Bicapite, KNa2Mg2(H2PV145+O42)·25H2O, is a new mineral species (IMA2018-048) discovered at the Pickett Corral mine, Montrose County, Colorado, U.S.A. Bicapite occurs as square tablets up to about 0.2 mm on edge on montroseite-corvusite-bearing sandstone. Crystals are dark red-brown, often appearing black. The streak is orange, and the luster is vitreous. Bicapite is brittle, has a Mohs hardness of 1½, and displays one excellent cleavage on {100}. The measured density is 2.44(2) g/cm3. Bicapite is uniaxial (+), ω = 1.785(5), ε ≈ 1.81 (white light); pleochroism is red-brown; E > O, slight. The electron probe microanalysis and results of the crystal structure determination provided the empirical formula (based on 67 O apfu) (K1.23Na2.23Mg1.48)Σ4.94[H2.51P1.02(V13.915+Mo0.076+)Σ13.98O42]·25H2O. Bicapite is tetragonal, I4/m, with a = 11.5446(12) Å, c = 20.5460(14) Å, V = 2738.3(6) Å3, and Z = 2. The strongest four lines in the diffraction pattern are [d in Å (I) (hkl)]: 10.14 (100) (002,101); 2.978 (29) (134,206); 2.809 (11) (305); and 2.583 (11) (420,008). The atomic arrangement of bicapite was solved and refined to R1 = 0.0465 for 1008 independent reflections with I > 2σI. The structural unit is a [H2PV125+O40(V5+O)2]7– heteropolyanion composed of 12 distorted VO6 octahedra surrounding a central PO4 tetrahedron and capped on opposite sides by two VO5 square pyramids; the structural unit is a modification of the α-isomer of the Keggin anion, [XM12O40]n–. Charge balance in the structure is maintained by the [KNa2Mg2(H2O)25]7+ interstitial complex. The name bicapite is in recognition of this being the only known mineral with a structure based on a bicapped Keggin anion. The discovery of bicapite and numerous other natural polyoxometalate compounds in the Colorado Plateau uranium/vanadium deposits make that the most productive region found to date for naturally occurring polyoxometalate compounds.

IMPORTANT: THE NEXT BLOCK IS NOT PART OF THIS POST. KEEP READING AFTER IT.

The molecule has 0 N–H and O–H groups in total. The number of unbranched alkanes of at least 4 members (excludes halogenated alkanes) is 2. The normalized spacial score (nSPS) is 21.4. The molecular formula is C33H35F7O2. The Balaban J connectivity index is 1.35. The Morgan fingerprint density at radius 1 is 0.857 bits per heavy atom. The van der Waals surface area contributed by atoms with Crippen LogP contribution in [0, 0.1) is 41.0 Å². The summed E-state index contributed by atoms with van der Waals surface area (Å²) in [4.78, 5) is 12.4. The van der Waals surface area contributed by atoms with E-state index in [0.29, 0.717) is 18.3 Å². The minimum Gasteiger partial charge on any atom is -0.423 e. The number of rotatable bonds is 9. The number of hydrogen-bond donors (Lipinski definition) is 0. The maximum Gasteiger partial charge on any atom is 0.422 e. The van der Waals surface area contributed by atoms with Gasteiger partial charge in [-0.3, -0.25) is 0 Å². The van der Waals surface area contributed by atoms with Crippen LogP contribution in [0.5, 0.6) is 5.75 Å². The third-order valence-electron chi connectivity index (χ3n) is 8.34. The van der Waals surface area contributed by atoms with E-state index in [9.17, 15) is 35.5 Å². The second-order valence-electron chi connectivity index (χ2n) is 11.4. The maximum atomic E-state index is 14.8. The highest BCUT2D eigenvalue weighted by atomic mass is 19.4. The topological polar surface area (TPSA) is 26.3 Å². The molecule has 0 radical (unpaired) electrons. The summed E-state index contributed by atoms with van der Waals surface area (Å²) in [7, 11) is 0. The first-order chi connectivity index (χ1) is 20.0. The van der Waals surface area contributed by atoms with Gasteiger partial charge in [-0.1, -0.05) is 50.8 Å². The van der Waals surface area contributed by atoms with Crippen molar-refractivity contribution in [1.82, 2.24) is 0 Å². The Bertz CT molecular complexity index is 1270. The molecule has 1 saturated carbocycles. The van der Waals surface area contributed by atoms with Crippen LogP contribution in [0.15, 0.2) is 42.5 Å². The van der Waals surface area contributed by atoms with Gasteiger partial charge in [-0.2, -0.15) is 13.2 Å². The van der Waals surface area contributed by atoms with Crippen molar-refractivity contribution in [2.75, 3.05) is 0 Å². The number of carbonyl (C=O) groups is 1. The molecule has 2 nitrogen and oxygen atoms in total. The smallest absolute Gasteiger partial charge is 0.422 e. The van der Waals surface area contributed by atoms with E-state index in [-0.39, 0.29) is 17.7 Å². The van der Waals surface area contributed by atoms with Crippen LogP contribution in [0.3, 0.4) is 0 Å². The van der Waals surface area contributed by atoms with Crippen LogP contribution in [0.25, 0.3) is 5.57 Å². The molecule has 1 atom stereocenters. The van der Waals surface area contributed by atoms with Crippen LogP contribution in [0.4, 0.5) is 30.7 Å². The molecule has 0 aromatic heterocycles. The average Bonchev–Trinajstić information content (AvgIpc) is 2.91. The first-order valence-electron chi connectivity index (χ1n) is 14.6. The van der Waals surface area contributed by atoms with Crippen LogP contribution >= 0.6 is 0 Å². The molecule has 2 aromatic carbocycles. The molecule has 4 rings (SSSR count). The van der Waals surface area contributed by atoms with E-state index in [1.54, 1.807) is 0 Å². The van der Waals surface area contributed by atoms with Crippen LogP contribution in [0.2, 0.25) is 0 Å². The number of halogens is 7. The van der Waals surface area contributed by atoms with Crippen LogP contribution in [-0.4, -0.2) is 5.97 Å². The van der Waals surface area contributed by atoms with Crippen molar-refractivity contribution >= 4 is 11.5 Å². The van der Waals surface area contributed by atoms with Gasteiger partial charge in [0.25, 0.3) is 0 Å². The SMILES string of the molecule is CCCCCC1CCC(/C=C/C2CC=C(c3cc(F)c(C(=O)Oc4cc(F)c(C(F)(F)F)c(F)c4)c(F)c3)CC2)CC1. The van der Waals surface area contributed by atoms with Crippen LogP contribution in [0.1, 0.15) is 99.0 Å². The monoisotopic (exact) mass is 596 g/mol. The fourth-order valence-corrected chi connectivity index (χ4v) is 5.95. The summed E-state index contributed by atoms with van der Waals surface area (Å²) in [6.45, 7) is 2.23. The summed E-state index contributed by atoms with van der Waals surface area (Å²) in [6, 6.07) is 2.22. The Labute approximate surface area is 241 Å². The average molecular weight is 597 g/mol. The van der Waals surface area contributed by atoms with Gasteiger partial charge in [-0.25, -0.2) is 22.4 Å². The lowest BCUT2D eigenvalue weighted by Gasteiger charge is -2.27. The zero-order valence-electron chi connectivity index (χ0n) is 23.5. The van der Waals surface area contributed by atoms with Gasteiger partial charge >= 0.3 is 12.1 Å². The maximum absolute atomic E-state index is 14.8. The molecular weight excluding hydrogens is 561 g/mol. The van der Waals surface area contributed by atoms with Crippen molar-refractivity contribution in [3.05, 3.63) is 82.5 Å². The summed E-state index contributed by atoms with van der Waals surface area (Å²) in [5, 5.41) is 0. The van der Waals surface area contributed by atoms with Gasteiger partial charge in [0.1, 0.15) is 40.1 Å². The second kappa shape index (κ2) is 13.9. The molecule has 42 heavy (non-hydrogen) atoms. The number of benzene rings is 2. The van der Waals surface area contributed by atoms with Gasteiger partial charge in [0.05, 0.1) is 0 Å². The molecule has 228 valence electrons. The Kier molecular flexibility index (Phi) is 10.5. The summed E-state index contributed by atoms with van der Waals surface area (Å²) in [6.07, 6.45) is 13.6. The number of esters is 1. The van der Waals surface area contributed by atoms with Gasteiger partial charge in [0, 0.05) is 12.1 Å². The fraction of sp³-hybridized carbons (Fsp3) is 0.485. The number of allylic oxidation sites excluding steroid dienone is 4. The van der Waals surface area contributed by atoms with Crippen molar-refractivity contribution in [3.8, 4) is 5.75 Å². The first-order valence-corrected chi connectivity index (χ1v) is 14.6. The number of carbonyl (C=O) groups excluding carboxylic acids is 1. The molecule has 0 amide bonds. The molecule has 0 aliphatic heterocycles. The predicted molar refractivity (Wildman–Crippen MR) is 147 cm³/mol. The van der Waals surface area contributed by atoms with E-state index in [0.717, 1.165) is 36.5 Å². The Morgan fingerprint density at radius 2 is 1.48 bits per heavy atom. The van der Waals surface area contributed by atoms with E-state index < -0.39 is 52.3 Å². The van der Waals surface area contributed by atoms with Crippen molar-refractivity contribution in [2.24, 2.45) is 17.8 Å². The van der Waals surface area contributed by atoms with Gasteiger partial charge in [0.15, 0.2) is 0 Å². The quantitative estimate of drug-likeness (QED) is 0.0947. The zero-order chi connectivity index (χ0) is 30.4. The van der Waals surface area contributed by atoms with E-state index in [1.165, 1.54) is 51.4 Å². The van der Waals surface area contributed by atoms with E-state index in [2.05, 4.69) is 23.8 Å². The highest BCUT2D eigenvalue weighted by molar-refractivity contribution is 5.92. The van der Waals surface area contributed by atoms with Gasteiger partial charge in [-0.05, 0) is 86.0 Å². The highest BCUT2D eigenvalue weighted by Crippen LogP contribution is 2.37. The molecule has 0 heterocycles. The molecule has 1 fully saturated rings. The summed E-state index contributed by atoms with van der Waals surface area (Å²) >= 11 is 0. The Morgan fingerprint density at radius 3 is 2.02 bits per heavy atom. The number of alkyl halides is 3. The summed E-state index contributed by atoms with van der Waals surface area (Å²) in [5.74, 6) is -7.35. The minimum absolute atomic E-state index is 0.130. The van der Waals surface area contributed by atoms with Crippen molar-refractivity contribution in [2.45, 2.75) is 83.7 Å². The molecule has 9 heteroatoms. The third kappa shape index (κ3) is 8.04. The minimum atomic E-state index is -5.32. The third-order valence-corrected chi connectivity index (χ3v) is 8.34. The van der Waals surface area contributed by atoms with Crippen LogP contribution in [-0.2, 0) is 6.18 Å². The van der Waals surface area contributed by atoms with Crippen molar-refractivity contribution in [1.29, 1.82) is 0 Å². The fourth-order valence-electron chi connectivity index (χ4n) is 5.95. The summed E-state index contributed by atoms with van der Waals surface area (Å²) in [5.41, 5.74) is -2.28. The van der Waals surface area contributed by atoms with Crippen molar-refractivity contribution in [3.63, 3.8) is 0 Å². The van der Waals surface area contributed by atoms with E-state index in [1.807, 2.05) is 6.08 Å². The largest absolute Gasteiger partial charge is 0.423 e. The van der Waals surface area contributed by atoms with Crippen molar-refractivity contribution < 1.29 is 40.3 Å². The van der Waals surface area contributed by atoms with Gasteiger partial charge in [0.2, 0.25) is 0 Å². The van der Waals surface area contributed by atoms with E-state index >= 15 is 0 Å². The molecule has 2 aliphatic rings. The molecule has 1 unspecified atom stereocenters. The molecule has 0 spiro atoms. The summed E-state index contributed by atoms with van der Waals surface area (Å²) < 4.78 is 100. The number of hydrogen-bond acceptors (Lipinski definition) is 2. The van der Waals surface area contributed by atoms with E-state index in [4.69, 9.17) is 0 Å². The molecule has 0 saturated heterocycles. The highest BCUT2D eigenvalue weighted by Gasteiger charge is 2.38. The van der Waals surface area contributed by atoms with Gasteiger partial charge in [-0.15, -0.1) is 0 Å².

You do not currently have access to this article.